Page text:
Is there such a thing as an unpardonable sin? Is there some sin so heinous that it cannot be forgiven? I get asked this question often, and often we somehow expect that there are sins that simply cannot be forgiven. Sometimes, the question has to do with who can go to heaven. Over the next few days, we will look at what Jesus said about these things as found in Mark 3.
The context for this passage of Scripture has to do with the question that Mark repeatedly addresses–who is Jesus? In this context, Mark drives us to make a choice. Either Jesus is the Son of God who liberates the possessed or he is possessed. That is what the entire section is about (Mark 3:20-34).
Even Jesus’ family felt uncomfortable with what He was doing. Because of the crowds and the controversy surrounding His ministry, Jesus’ family came to get Him and take Him away, thinking He was out of His mind (Mark 3:21).They obviously wanted Him not to be so extreme and to calm down.
The officials also came from Jerusalem to examine Him and to determine whether or not His ministry was genuine. They concluded that Jesus could indeed cast out demons, but He did so under the authority of Satan. Jesus responded by pointing out the absurdity of their idea. Why would Satan cast out Satan? After speaking in parables (because of their unbelief), Jesus spoke a solemn word begun by the Greek “Amen, Amen,” a phrase which indicates a truth or fact which is an important and solemn fact.
Today, and during the next week, we will deal with this solemn fact.
The fact is two-fold: first that every kind of sin will be forgiven, even blasphemies, and second, blasphemy against the Holy Spirit will not be forgiven (Mark 3:28-29).
We will deal with the second aspect over the next few days.
Jesus stated emphatically that the sins and blasphemies of men will be forgiven (Mark 3:28). How is it possible for this to be true?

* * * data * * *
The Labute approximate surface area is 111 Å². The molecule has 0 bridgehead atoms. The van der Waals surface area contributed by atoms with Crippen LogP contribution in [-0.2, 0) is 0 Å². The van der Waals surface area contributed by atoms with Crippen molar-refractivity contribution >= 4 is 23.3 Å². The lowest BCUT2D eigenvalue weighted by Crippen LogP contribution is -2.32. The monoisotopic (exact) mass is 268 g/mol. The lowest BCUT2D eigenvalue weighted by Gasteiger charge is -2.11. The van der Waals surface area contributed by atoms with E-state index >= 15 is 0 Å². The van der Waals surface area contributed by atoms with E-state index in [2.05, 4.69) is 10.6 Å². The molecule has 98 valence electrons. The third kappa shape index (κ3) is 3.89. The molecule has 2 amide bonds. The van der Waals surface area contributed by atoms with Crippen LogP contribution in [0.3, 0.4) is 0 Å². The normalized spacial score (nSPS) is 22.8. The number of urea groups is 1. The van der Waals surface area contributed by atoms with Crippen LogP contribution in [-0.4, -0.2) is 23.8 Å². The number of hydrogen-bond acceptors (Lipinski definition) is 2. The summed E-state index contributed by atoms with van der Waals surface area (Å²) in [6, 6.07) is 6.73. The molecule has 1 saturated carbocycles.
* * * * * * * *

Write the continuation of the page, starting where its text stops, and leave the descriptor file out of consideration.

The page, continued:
Let’s deal with the simple but profound truth: In our power, all sins are unpardonable. That’s the whole reason for what God did for us in Christ. His work on the cross means that every sin can be forgiven (Mark 3:28).
Paul described the horrible nature of sin among the people of Corinth (1 Corinthians 6:9). Then, he reminded the Corinthian church that they had committed those sins. Paul declared that such wickedness will not inherit the kingdom of God: “And that is what some of you were, but you were washed, you were sanctified, you were justified in the name of the Lord Jesus Christ and by the Spirit of our God” (1 Corinthians 6:11).
The work of Christ on the cross means that there is nothing beyond His power. He can take our uncleanness and wash us by His blood. This, of course, is the power of the cross and the glory of Easter. No wonder the cross has beoome a revered symbol of God’s love.
At the same time, there is a terrible warning that we must heed. We will look at this warning in the days to come.
If you would like to receive my daily posts, you can subscribe to waylonbailey.com at the top of the page. Simply type in your email address, and click subscribe. It’s free and easy. When you receive a return email, confirm your desire to subscribe by clicking on the link.
Waylonbailey.com is my ministry across the Internet. I would appreciate your subscribing and also forwarding this and other posts to your friends. Click on the “Print” button to email to someone or to print. Thank you!